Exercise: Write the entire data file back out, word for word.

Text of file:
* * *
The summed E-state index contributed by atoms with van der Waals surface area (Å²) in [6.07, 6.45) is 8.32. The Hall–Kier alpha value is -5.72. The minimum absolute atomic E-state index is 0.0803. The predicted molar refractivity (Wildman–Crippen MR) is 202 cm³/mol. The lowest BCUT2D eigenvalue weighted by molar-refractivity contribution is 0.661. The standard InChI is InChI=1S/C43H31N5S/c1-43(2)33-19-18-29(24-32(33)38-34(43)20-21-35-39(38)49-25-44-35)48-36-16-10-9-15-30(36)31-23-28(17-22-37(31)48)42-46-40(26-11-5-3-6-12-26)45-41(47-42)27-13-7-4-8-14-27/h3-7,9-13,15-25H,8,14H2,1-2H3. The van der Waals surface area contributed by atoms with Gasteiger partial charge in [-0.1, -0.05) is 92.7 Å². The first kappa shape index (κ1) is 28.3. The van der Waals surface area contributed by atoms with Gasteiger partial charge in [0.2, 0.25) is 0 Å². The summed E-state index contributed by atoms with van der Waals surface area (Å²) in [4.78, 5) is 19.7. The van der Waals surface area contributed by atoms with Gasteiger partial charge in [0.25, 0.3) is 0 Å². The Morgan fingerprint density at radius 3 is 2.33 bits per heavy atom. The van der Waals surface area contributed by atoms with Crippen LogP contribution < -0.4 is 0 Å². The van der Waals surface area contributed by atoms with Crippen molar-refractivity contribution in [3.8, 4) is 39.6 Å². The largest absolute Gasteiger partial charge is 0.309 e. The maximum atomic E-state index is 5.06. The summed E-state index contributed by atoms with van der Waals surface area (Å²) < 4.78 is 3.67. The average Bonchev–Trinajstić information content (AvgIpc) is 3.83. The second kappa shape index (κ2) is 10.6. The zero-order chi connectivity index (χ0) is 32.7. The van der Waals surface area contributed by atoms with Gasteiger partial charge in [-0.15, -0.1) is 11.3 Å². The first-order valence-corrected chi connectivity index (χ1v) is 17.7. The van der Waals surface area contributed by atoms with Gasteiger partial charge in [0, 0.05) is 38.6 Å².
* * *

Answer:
The summed E-state index contributed by atoms with van der Waals surface area (Å²) in [6.07, 6.45) is 8.32. The Hall–Kier alpha value is -5.72. The minimum absolute atomic E-state index is 0.0803. The predicted molar refractivity (Wildman–Crippen MR) is 202 cm³/mol. The lowest BCUT2D eigenvalue weighted by molar-refractivity contribution is 0.661. The standard InChI is InChI=1S/C43H31N5S/c1-43(2)33-19-18-29(24-32(33)38-34(43)20-21-35-39(38)49-25-44-35)48-36-16-10-9-15-30(36)31-23-28(17-22-37(31)48)42-46-40(26-11-5-3-6-12-26)45-41(47-42)27-13-7-4-8-14-27/h3-7,9-13,15-25H,8,14H2,1-2H3. The van der Waals surface area contributed by atoms with Gasteiger partial charge in [-0.1, -0.05) is 92.7 Å². The first kappa shape index (κ1) is 28.3. The van der Waals surface area contributed by atoms with Gasteiger partial charge in [0.2, 0.25) is 0 Å². The summed E-state index contributed by atoms with van der Waals surface area (Å²) in [4.78, 5) is 19.7. The van der Waals surface area contributed by atoms with Gasteiger partial charge in [0.25, 0.3) is 0 Å². The Morgan fingerprint density at radius 3 is 2.33 bits per heavy atom. The van der Waals surface area contributed by atoms with Crippen LogP contribution < -0.4 is 0 Å². The van der Waals surface area contributed by atoms with Crippen molar-refractivity contribution in [3.8, 4) is 39.6 Å². The largest absolute Gasteiger partial charge is 0.309 e. The maximum atomic E-state index is 5.06. The summed E-state index contributed by atoms with van der Waals surface area (Å²) < 4.78 is 3.67. The average Bonchev–Trinajstić information content (AvgIpc) is 3.83. The second kappa shape index (κ2) is 10.6. The zero-order chi connectivity index (χ0) is 32.7. The van der Waals surface area contributed by atoms with Gasteiger partial charge in [-0.15, -0.1) is 11.3 Å². The first-order valence-corrected chi connectivity index (χ1v) is 17.7. The van der Waals surface area contributed by atoms with Gasteiger partial charge in [0, 0.05) is 38.6 Å².